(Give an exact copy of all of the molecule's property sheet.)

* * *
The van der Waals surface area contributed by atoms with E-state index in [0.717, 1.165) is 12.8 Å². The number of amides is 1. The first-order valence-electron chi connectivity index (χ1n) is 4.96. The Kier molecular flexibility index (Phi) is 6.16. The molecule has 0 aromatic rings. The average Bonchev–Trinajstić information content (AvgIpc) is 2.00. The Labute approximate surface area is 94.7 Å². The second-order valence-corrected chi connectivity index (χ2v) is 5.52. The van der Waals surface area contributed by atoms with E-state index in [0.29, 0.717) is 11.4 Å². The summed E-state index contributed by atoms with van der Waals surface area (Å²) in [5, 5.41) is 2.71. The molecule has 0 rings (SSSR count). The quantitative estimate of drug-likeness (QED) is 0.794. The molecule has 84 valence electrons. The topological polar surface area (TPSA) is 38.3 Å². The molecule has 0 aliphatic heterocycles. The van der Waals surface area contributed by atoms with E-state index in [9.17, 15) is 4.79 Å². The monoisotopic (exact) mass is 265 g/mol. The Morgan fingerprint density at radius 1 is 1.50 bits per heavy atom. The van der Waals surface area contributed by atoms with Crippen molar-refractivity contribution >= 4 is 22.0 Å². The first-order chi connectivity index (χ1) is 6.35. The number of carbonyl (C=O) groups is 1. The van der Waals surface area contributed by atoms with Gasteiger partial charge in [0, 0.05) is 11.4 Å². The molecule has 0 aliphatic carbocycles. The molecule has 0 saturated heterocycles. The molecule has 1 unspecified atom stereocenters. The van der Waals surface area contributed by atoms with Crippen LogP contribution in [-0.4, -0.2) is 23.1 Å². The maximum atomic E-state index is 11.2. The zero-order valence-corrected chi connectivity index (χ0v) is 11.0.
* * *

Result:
The van der Waals surface area contributed by atoms with E-state index in [0.717, 1.165) is 12.8 Å². The number of amides is 1. The first-order valence-electron chi connectivity index (χ1n) is 4.96. The Kier molecular flexibility index (Phi) is 6.16. The molecule has 0 aromatic rings. The average Bonchev–Trinajstić information content (AvgIpc) is 2.00. The Labute approximate surface area is 94.7 Å². The second-order valence-corrected chi connectivity index (χ2v) is 5.52. The van der Waals surface area contributed by atoms with E-state index in [0.29, 0.717) is 11.4 Å². The summed E-state index contributed by atoms with van der Waals surface area (Å²) in [5, 5.41) is 2.71. The molecule has 0 rings (SSSR count). The quantitative estimate of drug-likeness (QED) is 0.794. The molecule has 84 valence electrons. The topological polar surface area (TPSA) is 38.3 Å². The molecule has 0 aliphatic heterocycles. The van der Waals surface area contributed by atoms with E-state index in [9.17, 15) is 4.79 Å². The monoisotopic (exact) mass is 265 g/mol. The Morgan fingerprint density at radius 1 is 1.50 bits per heavy atom. The van der Waals surface area contributed by atoms with Crippen molar-refractivity contribution >= 4 is 22.0 Å². The first-order chi connectivity index (χ1) is 6.35. The number of carbonyl (C=O) groups is 1. The van der Waals surface area contributed by atoms with Gasteiger partial charge in [0, 0.05) is 11.4 Å². The molecule has 0 aliphatic carbocycles. The molecule has 0 saturated heterocycles. The molecule has 1 unspecified atom stereocenters. The van der Waals surface area contributed by atoms with Crippen LogP contribution in [-0.4, -0.2) is 23.1 Å². The maximum atomic E-state index is 11.2. The zero-order valence-corrected chi connectivity index (χ0v) is 11.0.